The two basic types of supplies:
1. Linear regulated: These supplies employ a bulky transformer to increase or decrease voltage followed by a rectification and regulator circuit. They have little or no RFI/EMI.
They can waste up to 50-60% of their power as heat. Consequently they require large heat sinks and/or fans to cool the supply. This causes the linear supply to have a much larger footprint for the same power. They have the least power density.
2. Switching regulated: This type of supply switches on and off thousands of times a second, varying the duty cycle of the on/off time to control the output voltage. The increase in frequency means smaller transformers, capacitors and inductors.
Switch mode designs use their controlled duty cycle to minimize power losses as heat. Efficiencies can now reach 90-95%. Reduced size and greater efficiencies has led to the greatest power densities.
Linear supplies continue to thrive in applications that require a stable and noise free output, however switch mode supplies are the clear winner for power density.
Switching power supplies have been around, at least in principle since the 1930s, but it wasn't until the 1960s and 70s that they began to overtake less efficient linear supplies. Around this time, several things happened. Semiconductor technologies were making great advances, especially in the world of switching transistors. Controller ICs were also being developed to simplify switch mode designs. Power supplies employed faster switching transistors for more efficient, smaller supplies resulting in greater power densities.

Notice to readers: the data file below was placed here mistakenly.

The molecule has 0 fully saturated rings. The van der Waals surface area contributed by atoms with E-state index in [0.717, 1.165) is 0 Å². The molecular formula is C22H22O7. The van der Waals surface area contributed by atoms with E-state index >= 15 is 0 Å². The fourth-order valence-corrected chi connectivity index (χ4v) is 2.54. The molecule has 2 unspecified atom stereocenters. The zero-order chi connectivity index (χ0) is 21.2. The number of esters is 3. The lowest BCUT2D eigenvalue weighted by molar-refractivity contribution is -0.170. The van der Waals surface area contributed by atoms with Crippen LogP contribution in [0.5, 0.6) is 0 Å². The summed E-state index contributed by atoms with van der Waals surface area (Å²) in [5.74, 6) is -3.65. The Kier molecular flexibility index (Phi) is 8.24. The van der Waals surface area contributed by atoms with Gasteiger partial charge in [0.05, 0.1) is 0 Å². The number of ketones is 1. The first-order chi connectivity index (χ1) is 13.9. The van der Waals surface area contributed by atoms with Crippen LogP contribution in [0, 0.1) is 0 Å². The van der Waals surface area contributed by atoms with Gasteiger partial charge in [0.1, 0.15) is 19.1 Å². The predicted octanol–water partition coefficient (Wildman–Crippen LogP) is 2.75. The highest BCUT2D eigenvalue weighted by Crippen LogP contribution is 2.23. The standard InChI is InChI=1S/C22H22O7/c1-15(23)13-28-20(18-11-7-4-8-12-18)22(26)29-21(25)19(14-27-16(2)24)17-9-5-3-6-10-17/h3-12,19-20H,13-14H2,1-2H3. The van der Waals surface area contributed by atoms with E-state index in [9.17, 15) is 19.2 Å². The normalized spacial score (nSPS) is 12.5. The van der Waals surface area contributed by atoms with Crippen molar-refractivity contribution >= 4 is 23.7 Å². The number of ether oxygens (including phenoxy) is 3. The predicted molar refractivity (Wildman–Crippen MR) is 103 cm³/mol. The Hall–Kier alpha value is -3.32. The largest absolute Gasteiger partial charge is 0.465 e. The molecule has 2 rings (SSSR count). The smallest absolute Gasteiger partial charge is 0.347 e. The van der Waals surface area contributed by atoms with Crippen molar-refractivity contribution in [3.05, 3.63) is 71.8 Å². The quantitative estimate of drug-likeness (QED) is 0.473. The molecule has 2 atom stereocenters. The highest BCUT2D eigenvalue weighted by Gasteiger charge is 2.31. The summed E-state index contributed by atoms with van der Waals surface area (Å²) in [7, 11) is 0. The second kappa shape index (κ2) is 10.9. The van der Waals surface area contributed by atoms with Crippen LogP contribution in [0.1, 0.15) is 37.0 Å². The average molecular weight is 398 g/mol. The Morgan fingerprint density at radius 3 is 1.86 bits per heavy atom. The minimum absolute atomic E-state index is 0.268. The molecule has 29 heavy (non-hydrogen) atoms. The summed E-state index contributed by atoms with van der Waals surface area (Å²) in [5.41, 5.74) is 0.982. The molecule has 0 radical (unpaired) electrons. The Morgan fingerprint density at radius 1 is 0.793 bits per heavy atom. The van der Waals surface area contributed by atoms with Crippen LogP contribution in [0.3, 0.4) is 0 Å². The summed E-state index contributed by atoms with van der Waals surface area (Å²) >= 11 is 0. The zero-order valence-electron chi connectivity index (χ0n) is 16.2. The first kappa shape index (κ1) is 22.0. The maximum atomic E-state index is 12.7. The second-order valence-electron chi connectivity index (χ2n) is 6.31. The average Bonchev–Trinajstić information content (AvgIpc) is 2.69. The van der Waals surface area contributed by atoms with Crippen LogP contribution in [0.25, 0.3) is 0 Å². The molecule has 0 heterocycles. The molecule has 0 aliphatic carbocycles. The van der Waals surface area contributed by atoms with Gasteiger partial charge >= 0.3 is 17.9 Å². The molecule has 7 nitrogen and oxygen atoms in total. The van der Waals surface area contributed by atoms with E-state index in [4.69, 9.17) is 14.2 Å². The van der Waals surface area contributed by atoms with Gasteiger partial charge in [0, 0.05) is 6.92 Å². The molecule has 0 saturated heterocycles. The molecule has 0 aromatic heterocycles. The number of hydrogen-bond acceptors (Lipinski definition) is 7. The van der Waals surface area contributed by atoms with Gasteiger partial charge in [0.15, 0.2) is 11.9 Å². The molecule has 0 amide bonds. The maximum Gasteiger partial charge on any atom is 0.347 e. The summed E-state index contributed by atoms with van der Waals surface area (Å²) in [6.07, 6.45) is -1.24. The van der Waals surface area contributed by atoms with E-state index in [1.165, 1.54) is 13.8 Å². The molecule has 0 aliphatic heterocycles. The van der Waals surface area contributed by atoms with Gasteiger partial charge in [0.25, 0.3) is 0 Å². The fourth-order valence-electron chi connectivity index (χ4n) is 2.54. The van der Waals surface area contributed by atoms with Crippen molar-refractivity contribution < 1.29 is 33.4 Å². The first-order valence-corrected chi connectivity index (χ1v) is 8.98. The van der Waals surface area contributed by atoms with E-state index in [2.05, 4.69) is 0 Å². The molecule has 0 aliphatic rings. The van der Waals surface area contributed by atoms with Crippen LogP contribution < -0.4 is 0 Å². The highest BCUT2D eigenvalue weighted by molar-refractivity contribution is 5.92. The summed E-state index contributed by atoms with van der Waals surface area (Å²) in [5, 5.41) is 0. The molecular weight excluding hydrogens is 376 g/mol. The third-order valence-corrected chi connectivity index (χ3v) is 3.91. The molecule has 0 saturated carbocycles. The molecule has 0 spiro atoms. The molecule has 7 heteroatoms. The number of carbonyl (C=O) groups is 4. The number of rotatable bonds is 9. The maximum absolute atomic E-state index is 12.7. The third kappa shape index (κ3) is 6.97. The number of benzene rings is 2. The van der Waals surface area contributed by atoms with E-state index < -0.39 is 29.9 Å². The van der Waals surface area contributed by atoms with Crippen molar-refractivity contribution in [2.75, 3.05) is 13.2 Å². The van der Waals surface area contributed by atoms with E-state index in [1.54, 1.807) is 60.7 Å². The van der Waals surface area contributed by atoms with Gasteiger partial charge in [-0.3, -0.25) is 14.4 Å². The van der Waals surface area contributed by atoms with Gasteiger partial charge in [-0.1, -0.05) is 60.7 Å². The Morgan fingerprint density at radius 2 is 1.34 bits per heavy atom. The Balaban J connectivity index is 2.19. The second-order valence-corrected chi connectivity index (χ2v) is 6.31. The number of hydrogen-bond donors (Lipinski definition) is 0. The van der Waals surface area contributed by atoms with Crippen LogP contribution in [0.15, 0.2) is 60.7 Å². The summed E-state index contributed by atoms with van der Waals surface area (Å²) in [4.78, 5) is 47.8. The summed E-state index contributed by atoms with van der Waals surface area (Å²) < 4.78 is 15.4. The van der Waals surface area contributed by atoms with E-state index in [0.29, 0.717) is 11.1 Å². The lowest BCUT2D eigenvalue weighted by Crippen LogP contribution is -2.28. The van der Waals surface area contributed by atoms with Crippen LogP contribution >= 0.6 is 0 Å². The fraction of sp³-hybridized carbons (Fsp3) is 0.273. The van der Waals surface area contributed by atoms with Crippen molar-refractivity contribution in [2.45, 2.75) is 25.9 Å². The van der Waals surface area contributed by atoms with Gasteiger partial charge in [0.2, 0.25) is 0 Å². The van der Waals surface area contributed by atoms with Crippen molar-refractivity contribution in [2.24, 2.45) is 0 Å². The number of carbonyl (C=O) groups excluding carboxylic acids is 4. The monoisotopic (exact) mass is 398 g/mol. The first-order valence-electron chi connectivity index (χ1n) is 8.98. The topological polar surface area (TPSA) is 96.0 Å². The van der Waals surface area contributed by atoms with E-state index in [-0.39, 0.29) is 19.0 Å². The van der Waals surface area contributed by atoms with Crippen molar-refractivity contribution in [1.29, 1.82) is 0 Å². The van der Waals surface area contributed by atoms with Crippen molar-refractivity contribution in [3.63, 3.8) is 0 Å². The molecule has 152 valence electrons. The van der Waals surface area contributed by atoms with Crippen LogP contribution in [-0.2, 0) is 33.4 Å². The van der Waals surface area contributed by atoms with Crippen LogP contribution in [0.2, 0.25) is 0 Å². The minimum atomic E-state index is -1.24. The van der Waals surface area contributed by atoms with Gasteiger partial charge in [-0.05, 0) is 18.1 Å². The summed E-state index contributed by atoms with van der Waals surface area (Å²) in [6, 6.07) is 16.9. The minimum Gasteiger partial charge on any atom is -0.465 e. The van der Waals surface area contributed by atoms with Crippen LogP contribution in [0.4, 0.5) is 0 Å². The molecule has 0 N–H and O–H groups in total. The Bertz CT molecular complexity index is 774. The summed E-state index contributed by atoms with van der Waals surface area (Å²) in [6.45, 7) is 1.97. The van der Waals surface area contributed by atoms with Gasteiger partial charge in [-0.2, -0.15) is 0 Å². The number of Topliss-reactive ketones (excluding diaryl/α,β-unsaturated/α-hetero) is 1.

As early as the 1960s, there was a need for increased power densities. The aerospace industry used switch mode supplies in satellites and other applications where small size and increased efficiencies were essential. In the early to mid 70s, the computer industry became the primary driver for increased power densities to satisfy the burgeoning mini (later microcomputer) industry and it's ancillary markets.
By 1976, the 60Hz transformer and it's large weight and size were becoming less commonplace as switch mode designs continued to emerge. Initially cost prohibitive, switching supplies prices were coming down as volumes increased, making them even more competitive with linear supplies.
In conjunction, another major development was also made possible at this time, the advent of DC-DC converters and the proliferation of embedded systems and power distribution. Switch mode DC/DC supplies were becoming available everywhere in the form of modular "bricks".
In the early days of modular designs, power densities were limited by available components and switching losses which reduced efficiency. Resonant topologies needed to be introduced such as Zero Current Switching and Zero Voltage Switching(ZCS/ZVS) which greatly reduced switching losses and increased power densities. Later on synchronous rectification technology moved power density forward. Multi-layered boards, planar magnetics, surface mount technology, power mosfets all contributed to superb brick densities. Optimization continues to this day, as new integrated circuit technology and innovative designs are keeping up with the demand for greater power densities. It's a tough task as power densities have roughly doubled every ten years since the inception of switch mode technology.
PSUI has a partner that's up to the challenge. TRACO Power offers some of the highest power densities in the DC/DC market, including best in class TWR 9 and TWR 9WI Series of 9W in a SIP package.
To see some of the highest power density DC/DC converters in the industry, click on slides below.
To see the complete TRACO Power's product line, Click here.
By John Benatti